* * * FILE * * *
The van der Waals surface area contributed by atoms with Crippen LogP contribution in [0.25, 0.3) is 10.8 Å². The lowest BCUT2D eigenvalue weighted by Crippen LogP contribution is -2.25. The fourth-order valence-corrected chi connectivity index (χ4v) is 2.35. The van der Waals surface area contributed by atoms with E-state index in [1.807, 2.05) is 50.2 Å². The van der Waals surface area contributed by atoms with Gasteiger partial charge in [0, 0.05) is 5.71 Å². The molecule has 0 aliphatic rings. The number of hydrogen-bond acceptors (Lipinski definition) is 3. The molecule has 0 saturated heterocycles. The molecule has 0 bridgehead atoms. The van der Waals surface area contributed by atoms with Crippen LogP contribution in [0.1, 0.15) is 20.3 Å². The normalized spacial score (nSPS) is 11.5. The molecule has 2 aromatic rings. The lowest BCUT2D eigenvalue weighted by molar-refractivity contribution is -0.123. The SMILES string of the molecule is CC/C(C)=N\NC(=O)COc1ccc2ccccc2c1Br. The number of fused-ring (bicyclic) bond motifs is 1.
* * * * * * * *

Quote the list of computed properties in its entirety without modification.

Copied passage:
The van der Waals surface area contributed by atoms with Crippen LogP contribution in [0.25, 0.3) is 10.8 Å². The lowest BCUT2D eigenvalue weighted by Crippen LogP contribution is -2.25. The fourth-order valence-corrected chi connectivity index (χ4v) is 2.35. The van der Waals surface area contributed by atoms with E-state index in [1.807, 2.05) is 50.2 Å². The van der Waals surface area contributed by atoms with Gasteiger partial charge in [0, 0.05) is 5.71 Å². The molecule has 0 aliphatic rings. The number of hydrogen-bond acceptors (Lipinski definition) is 3. The molecule has 0 saturated heterocycles. The molecule has 0 bridgehead atoms. The van der Waals surface area contributed by atoms with Crippen LogP contribution in [0.1, 0.15) is 20.3 Å². The normalized spacial score (nSPS) is 11.5. The molecule has 2 aromatic rings. The lowest BCUT2D eigenvalue weighted by molar-refractivity contribution is -0.123. The SMILES string of the molecule is CC/C(C)=N\NC(=O)COc1ccc2ccccc2c1Br. The number of fused-ring (bicyclic) bond motifs is 1.